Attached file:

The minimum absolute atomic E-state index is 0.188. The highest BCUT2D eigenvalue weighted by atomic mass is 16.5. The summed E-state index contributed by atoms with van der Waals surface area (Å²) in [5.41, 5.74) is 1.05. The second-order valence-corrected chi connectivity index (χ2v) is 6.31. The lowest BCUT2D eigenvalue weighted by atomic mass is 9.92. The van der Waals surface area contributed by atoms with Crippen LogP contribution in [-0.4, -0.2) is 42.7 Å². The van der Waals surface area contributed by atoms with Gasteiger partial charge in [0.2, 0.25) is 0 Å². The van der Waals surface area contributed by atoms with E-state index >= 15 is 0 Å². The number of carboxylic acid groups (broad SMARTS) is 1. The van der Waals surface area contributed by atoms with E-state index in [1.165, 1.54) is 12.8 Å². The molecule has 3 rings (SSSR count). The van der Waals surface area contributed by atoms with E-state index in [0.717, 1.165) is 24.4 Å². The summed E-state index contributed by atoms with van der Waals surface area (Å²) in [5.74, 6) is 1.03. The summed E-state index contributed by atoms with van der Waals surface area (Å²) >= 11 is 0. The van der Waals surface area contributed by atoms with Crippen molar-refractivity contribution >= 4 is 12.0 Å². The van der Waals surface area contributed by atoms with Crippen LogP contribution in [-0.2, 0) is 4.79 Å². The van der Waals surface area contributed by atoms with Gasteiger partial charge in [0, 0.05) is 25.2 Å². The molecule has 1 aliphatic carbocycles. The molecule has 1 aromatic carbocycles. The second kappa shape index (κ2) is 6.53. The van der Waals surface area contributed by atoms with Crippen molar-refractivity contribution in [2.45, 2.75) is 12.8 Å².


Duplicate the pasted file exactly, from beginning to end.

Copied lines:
The minimum absolute atomic E-state index is 0.188. The highest BCUT2D eigenvalue weighted by atomic mass is 16.5. The summed E-state index contributed by atoms with van der Waals surface area (Å²) in [5.41, 5.74) is 1.05. The second-order valence-corrected chi connectivity index (χ2v) is 6.31. The lowest BCUT2D eigenvalue weighted by atomic mass is 9.92. The van der Waals surface area contributed by atoms with Crippen LogP contribution in [-0.4, -0.2) is 42.7 Å². The van der Waals surface area contributed by atoms with Gasteiger partial charge in [0.2, 0.25) is 0 Å². The van der Waals surface area contributed by atoms with E-state index >= 15 is 0 Å². The number of carboxylic acid groups (broad SMARTS) is 1. The van der Waals surface area contributed by atoms with E-state index in [1.165, 1.54) is 12.8 Å². The molecule has 3 rings (SSSR count). The van der Waals surface area contributed by atoms with E-state index in [0.717, 1.165) is 24.4 Å². The summed E-state index contributed by atoms with van der Waals surface area (Å²) in [5.74, 6) is 1.03. The summed E-state index contributed by atoms with van der Waals surface area (Å²) >= 11 is 0. The van der Waals surface area contributed by atoms with Crippen molar-refractivity contribution >= 4 is 12.0 Å². The van der Waals surface area contributed by atoms with Crippen LogP contribution in [-0.2, 0) is 4.79 Å². The van der Waals surface area contributed by atoms with Gasteiger partial charge in [0, 0.05) is 25.2 Å². The molecule has 1 aliphatic carbocycles. The molecule has 1 aromatic carbocycles. The second kappa shape index (κ2) is 6.53. The van der Waals surface area contributed by atoms with Crippen molar-refractivity contribution in [2.45, 2.75) is 12.8 Å².